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Browyer History, Family Crest & Coats of Arms



The name Browyer came to England with the ancestors of the Browyer family in the Norman Conquest of 1066. The Browyer family lived in Devon. The name comes from the Norman area of Brovera or Brueria, now Breviare, near Caen, in Normandy. In its more obvious Old English derivation, the name indicates the bearer is a professional brewer of beers or ales, and stems from the root breowan, of the same meaning.


Early Origins of the Browyer family


The surname Browyer was first found in Devon where they were found "at the time of the Domesday Survey and founded Tor Abbey." [1]CITATION[CLOSE]
Lowe, Mark Anthony, Patronymica Britannica, A Dictionary of Family Names of the United Kingdom. London: John Russel Smith, 1860. Print.
ANother source provides more detail. "Of 32 Praemonstratensian monasteries in England, that of Torre, founded and endowed by William de Brewer in 1196, was by far the richest; it was dedicated to Our Holy Saviour, the Virgin Mary, and the Holy Trinity. " [2]CITATION[CLOSE]
Lewis, Samuel, A Topographical Dictionary of England. Institute of Historical Research, 1848, Print.
Henry de Briwere is generally thought to be one of the first recorded there, held five fees in Devon during the reign of King Stephen (1135-1154.) [3]CITATION[CLOSE]
The Norman People and Their Existing Descendants in the British Dominions and the United States Of America. Baltimore: Genealogical Publishing, 1975. Print. (ISBN 0-8063-0636-X)

Early History of the Browyer family


This web page shows only a small excerpt of our Browyer research.
Another 171 words (12 lines of text) covering the years 120 and 1200 are included under the topic Early Browyer History in all our PDF Extended History products and printed products wherever possible.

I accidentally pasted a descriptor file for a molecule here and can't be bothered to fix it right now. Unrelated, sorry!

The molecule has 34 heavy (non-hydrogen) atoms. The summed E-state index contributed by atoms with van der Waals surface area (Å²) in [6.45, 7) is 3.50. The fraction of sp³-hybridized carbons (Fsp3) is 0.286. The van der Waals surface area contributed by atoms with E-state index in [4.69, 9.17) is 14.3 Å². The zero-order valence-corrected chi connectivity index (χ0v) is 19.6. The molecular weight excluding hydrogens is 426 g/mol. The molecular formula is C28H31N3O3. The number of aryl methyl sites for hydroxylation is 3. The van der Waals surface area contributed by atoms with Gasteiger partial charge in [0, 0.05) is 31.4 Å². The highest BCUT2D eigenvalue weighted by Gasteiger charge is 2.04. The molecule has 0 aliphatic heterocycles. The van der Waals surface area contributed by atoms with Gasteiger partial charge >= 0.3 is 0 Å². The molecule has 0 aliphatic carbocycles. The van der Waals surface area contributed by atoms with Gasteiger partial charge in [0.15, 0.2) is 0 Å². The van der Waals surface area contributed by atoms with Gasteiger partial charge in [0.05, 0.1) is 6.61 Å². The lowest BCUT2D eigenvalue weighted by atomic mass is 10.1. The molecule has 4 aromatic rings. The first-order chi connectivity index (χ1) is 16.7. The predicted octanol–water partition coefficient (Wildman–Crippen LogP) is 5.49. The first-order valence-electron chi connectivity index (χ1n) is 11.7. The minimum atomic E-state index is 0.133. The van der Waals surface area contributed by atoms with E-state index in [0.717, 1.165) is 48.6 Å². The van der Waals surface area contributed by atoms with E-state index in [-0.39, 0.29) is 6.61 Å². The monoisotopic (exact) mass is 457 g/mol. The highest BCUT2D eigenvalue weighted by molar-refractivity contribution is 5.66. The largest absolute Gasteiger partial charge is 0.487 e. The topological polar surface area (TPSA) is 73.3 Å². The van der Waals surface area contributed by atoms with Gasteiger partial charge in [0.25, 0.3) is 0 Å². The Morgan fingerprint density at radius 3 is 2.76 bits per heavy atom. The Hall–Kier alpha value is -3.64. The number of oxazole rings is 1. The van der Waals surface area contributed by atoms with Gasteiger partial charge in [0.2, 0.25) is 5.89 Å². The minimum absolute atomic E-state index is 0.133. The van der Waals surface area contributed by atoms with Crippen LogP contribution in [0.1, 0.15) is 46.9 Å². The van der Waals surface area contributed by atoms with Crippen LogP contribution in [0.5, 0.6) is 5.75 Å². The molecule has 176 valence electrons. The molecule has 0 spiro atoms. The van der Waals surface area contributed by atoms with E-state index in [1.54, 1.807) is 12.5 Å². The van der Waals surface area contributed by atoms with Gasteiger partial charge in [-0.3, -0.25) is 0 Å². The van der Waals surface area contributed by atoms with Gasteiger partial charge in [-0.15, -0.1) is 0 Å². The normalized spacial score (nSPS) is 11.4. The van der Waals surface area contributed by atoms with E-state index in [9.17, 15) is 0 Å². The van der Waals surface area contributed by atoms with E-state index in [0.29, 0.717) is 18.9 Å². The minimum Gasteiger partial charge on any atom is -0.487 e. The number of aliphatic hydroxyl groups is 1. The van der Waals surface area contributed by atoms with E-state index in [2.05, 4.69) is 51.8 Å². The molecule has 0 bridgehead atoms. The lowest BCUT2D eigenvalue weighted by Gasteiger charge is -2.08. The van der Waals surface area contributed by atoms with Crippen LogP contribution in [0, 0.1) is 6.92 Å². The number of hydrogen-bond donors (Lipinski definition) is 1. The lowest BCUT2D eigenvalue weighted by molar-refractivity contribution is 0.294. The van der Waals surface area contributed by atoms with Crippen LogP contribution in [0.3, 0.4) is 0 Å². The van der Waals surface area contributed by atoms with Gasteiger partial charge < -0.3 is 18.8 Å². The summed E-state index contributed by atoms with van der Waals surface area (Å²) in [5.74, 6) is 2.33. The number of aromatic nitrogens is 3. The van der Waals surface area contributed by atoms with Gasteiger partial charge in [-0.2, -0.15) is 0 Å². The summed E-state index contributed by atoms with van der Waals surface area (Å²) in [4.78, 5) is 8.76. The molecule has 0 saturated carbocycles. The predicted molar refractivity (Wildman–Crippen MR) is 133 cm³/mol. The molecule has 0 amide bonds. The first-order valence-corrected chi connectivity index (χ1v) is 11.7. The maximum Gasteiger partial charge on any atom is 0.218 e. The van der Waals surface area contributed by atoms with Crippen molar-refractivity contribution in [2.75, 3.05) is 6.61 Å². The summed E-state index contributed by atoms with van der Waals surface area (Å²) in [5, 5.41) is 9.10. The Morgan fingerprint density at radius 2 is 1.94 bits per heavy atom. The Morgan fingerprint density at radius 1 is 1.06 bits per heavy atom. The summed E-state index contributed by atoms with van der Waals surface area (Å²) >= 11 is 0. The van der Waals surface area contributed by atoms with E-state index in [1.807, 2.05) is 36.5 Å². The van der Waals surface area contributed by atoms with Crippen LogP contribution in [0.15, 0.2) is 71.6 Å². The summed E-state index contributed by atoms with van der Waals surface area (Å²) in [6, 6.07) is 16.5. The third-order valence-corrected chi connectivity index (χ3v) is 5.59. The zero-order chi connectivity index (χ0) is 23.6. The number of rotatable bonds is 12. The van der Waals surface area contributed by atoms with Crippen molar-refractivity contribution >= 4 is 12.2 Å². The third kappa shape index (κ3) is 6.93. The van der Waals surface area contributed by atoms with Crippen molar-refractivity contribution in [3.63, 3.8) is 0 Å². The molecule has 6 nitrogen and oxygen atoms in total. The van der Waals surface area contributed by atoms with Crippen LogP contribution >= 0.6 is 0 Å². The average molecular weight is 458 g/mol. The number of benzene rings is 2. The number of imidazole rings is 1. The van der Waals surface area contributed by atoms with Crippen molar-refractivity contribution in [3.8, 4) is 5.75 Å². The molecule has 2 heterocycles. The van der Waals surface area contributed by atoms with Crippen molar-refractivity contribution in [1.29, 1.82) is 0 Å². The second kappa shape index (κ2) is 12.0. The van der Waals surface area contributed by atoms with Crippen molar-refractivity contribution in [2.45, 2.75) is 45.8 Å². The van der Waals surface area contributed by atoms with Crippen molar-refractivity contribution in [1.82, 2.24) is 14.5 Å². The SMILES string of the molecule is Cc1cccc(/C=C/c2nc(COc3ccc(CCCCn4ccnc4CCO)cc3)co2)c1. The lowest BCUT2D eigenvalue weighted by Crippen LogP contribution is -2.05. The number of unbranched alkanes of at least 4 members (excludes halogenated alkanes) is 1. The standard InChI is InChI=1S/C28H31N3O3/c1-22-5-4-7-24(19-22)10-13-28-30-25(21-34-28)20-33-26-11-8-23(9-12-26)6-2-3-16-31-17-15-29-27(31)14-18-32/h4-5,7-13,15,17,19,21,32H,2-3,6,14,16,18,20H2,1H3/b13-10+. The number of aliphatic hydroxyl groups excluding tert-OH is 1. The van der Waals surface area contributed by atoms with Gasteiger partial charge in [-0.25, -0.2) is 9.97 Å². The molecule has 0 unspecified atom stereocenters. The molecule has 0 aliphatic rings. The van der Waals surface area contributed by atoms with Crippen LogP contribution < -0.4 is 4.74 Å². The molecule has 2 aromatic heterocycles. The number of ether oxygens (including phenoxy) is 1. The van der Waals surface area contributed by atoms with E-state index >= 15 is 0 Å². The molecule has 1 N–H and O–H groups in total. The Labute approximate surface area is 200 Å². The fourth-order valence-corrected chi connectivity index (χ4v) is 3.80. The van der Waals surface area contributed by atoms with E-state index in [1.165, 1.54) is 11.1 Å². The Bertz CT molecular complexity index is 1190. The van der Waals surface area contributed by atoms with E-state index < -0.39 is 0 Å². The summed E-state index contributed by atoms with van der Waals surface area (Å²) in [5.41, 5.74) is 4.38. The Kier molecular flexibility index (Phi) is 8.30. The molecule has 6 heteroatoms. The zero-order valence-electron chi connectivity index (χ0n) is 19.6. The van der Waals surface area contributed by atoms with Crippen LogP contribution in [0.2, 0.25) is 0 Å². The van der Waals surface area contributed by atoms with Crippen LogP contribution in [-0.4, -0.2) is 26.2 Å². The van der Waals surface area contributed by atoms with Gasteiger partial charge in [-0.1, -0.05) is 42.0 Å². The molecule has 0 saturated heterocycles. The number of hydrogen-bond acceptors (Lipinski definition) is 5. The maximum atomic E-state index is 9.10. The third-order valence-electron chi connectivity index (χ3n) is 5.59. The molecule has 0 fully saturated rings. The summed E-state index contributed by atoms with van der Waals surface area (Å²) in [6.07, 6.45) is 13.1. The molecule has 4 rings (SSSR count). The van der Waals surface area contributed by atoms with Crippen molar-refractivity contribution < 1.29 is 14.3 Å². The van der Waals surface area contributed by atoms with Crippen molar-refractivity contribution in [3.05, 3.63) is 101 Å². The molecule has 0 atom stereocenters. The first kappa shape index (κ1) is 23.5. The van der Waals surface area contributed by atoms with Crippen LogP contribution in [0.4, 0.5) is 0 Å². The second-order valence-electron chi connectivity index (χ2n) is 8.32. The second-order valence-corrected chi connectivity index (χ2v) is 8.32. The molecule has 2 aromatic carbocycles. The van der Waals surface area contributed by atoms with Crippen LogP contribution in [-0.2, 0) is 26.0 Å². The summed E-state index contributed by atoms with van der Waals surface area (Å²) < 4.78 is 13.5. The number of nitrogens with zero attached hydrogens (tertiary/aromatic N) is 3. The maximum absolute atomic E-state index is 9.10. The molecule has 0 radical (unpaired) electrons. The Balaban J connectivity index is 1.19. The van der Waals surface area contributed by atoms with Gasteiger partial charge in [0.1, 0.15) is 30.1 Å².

Browyer Spelling Variations


Multitudes of spelling variations are a hallmark of Anglo Norman names. Most of these names evolved in the 11th and 12th century, in the time after the Normans introduced their own Norman French language into a country where Old and Middle English had no spelling rules and the languages of the court were French and Latin. To make matters worse, medieval scribes spelled words according to sound, so names frequently appeared differently in the various documents in which they were recorded. The name was spelled Brewer, Bruer, Bruyere, Brewyer, Breuer, Brower and others.

Early Notables of the Browyer family (pre 1700)


More information is included under the topic Early Browyer Notables in all our PDF Extended History products and printed products wherever possible.

Migration of the Browyer family to the New World and Oceana


Because of this political and religious unrest within English society, many people decided to immigrate to the colonies. Families left for Ireland, North America, and Australia in enormous numbers, traveling at high cost in extremely inhospitable conditions. The New World in particular was a desirable destination, but the long voyage caused many to arrive sick and starving. Those who made it, though, were welcomed by opportunities far greater than they had known at home in England. Many of these families went on to make important contributions to the emerging nations of Canada and the United States. Analysis of immigration records indicates that some of the first North American immigrants bore the name Browyer or a variant listed above: Daniel Brewer who settled in Barbados in 1680; John Brewer and his wife Marie, who came to Boston Massachusetts in 1632; Obadiah Brewer, who was on record in New England in 1647.

Browyer Family Crest Products



See Also



Citations


  1. ^ Lowe, Mark Anthony, Patronymica Britannica, A Dictionary of Family Names of the United Kingdom. London: John Russel Smith, 1860. Print.
  2. ^ Lewis, Samuel, A Topographical Dictionary of England. Institute of Historical Research, 1848, Print.
  3. ^ The Norman People and Their Existing Descendants in the British Dominions and the United States Of America. Baltimore: Genealogical Publishing, 1975. Print. (ISBN 0-8063-0636-X)


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